I’m of the opinion that accessibility, while not a direct ranking factor, is one of those indirect ranking factors that are indisputable in terms of their value.
This will help improve your client’s site and their bottom line by reducing accessibility lawsuits for not including basic accessibility items like alternative text.
(Being inclusive also expands your audience and customer base.)
Alternative text, or alt text for short, is an image attribute that gives text to screen readers for the blind.
In principle, you would think the link title attribute works in a similar way.
However, this is not the case.
The W3C states the following:
“Current user agents and assistive technology provide no feedback to the user when links have title attribute content available.
Some graphical user agents will display a tool tip when the mouse hovers above an anchor element containing a title attribute. However, current user agents do not provide access to title attribute content via the keyboard.
The tool tip in some common user agents disappears after a short period of time (approximately five seconds).
This can cause difficulty accessing title attribute content for those users who can use a mouse but have fine motor skill impairment, and may result in difficulties for users who need more time to read the tool tip.
Current graphical user agents do not provide mechanisms to control the presentation of title attribute content.
The user cannot resize the tool tip text or control the foreground and background colors.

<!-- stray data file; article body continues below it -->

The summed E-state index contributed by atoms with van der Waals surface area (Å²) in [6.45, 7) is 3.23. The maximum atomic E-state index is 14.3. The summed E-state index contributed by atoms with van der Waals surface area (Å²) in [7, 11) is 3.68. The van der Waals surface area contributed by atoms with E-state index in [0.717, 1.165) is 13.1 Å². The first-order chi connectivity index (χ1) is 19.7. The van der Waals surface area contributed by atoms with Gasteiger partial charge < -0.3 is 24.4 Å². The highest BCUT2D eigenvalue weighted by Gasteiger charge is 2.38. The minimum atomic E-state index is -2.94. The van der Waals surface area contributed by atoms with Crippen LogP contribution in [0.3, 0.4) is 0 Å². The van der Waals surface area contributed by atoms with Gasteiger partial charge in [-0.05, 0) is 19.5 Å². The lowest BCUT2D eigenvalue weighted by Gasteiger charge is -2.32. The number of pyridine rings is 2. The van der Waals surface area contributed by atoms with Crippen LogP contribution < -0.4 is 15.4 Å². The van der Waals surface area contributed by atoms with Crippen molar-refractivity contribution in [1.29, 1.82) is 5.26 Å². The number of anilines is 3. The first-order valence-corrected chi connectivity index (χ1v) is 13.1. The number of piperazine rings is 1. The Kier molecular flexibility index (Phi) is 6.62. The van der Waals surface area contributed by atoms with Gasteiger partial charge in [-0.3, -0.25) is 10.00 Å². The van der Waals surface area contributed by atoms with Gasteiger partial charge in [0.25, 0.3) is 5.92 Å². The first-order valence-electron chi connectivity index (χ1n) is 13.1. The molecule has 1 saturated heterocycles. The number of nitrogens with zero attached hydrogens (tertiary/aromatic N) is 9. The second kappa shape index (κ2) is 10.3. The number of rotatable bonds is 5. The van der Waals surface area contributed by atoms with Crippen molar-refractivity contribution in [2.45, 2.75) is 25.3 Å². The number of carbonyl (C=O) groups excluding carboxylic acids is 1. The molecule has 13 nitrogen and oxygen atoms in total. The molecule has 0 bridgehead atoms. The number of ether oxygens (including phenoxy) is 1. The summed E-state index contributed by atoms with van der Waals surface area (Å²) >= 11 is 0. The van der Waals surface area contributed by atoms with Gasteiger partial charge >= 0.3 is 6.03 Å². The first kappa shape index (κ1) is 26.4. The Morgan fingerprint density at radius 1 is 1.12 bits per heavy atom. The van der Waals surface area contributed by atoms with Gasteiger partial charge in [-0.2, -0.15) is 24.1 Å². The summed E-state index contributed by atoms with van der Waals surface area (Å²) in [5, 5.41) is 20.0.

The placement and location of the tool tip cannot be controlled by users, causing some screen magnifier users to be unable to access meaningful portions of the title attribute content because the tool tip cannot be fully displayed within the viewport.
Some user agents allow access to supplementary information through the context menu.
For example, the keystroke combination Shift+F10 followed by P will display the title attribute content, along with other supplementary information in Mozilla/Firefox.”
It’s not perfect, so it is almost impossible to provide a good way to implement accessibility in this scenario.
This is why it is important to take a more in-depth look at guidelines for these elements.
They don’t always work the way you think they should and, in some cases, changes to the elements can happen in a flash also.
How to Use The Link Title Attribute: An Example
Here’s an example of how to use the link title attribute correctly:
<a href=”https://www.searchenginejournal.com/” title=”This is a link to the Search Engine Journal website”>SEJ</a>
What Do The Search Engines Say?
We can speculate all day long, but at the end of the day, the final word of the search engines on the link title attribute is this:
“The ‘title’ attribute is a bit different: It ‘offers advisory information about the element for which it is set.’
As the Googlebot does not see the images directly, we generally concentrate on the information provided in the ‘alt’ attribute.
Feel free to supplement the ‘alt’ attribute with ‘title’ and other attributes if they provide value to your users!”
This is what Bing has to say:
“Think of the anchor text as your primary description of the linked page.